i’m also pretty amazed by the fact that the movie manages to draw me in and feel for the characters pretty much throughout the movie. it wasn’t until afterwards that i started thinking about movies with similar elements. one could name blue velvet, american beauty, american psycho, the family man, the weather man, fight club, and office space, but that’s probably because stephen root has a small part as the neighbor.

there are some logical issues in the movie and a problematic plot development in the third act that kind of prevents the movie from being better than it could have been. but unlike altman, rush is working with only one story instead of nine so add-ons are unavoidable but most of the additional stuff work. this is pretty close to nitpicking here but there is one shot that’s almost too filmic for a minimalistic story. i could also do without a certain scene that almost wants to show us the background (childhood) of the main character.

this is more of a personal taste but i am more impressed with someone making a pretty good movie out of a 1600 or so words story than a bloated series of movies out of three-part or seven-part epic scifi fantasy.

p.s. the original carver story is actually only about twice as long as this post, minus this p.s. part. it’s more of just a scene of a man selling his stuff on his front lawn with a young couple as customers (who has a cameo in the movie). why don’t you dance has also been previously adapted into a short in 2004 starring none other than hugo “agent smith/elrond/v/megatron/red skull” weaving and abbie cornish (somersault, candy, bright star, limitless, sucker punch). though i could not find the short titled everything goes, which considering its 18 minutes running time, is probably more faithful to the original short story. sticklers may want to start with the story, then the short and then this feature length movie. i think they did a pretty good job in adding and changing things to make it a feature length movie that retains the carver feel.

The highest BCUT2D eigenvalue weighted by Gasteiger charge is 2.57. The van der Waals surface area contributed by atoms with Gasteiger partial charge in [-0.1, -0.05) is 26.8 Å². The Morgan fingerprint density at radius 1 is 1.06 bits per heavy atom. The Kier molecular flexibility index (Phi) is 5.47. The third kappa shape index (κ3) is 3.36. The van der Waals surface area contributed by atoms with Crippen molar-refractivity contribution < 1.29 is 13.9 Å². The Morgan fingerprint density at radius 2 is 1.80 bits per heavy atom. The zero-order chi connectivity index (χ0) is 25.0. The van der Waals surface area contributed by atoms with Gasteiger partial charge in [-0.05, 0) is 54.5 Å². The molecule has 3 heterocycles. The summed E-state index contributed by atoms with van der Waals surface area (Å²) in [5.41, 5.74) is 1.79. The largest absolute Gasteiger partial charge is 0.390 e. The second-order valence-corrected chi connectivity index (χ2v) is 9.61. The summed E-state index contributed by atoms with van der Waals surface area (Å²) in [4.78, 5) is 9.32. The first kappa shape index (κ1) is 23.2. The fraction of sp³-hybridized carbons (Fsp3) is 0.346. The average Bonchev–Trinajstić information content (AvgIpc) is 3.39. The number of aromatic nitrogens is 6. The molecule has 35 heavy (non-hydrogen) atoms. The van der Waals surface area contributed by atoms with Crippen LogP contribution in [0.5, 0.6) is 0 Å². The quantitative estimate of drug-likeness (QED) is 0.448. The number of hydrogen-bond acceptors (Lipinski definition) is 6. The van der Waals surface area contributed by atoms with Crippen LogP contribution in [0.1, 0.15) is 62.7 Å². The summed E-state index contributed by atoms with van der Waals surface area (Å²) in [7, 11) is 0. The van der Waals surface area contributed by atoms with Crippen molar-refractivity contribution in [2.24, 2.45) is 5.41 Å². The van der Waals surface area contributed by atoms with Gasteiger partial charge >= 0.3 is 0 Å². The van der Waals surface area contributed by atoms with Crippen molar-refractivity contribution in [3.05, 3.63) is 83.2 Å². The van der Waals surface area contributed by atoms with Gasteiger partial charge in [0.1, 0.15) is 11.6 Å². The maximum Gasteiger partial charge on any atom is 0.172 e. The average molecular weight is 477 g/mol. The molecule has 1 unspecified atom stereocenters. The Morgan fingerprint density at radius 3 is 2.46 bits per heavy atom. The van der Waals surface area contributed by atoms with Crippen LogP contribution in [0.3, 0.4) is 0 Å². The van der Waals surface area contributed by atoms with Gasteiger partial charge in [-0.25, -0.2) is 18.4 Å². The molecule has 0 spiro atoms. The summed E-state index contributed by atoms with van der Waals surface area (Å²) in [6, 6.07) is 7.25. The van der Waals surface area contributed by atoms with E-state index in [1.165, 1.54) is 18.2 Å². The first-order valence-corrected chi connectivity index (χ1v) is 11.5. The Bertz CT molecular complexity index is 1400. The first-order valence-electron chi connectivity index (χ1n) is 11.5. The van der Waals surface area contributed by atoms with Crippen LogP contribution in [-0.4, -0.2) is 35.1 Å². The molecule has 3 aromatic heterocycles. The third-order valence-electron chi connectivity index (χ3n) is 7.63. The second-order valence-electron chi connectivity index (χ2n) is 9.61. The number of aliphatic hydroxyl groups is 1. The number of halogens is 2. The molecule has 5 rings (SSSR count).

the original raymond carver short story why don’t you dance





everything must go came out on dvd last week, so it’s not on netflix instant, but redbox has it, and probably qwikster.




  1. I have to disagree that it’s “just” about a few days in the life of some guy. For me, at least, the themes I took away were being able to let go, and that bad help can be even worse than no help at all. I assume some of the stuff you said didn’t work involved his A.A. sponsor, and if that’s so, I have to disagree again. It goes back to finding the right help.

    I do agree with you about being more impressed by people who are able to take something small, enlarge it, and make it meaningful. This movie is definitely a good example of that.

    Wow, I had no idea that kid was Biggie’s son. Bizarre, yet awesome.

    • i meant to say the time frame of the movie covers a few days in the life of the ferrell character. it is thematically about a lot more than that.

      i didn’t want to get too much into the plot but there’s really one thing i didn’t like, and strays away from the feel of the original short story: it’s that one scene in the police station near the end, the one with the cell phone on the desk and then it rings……

      it seems to me it’s way too late at that point in the movie to put in some kind of twist or plot element. and it is the only thing they added in the movie that doesn’t match the raymond carver style.

      biggie’s son is also in the movie notorious, playing a young version of biggie…that must have been pretty weird.

      • I think the the plot stuff about after the phone rings hits the theme I mentioned about finding the right help. For me, it fit. I didn’t really see it as a twist, per se. Just clarification. Good stuff.

        Is Notorious any good?

  2. The short film “Everything Goes” was fantastic. Much better than the feature film with Ferrell, in my opinion.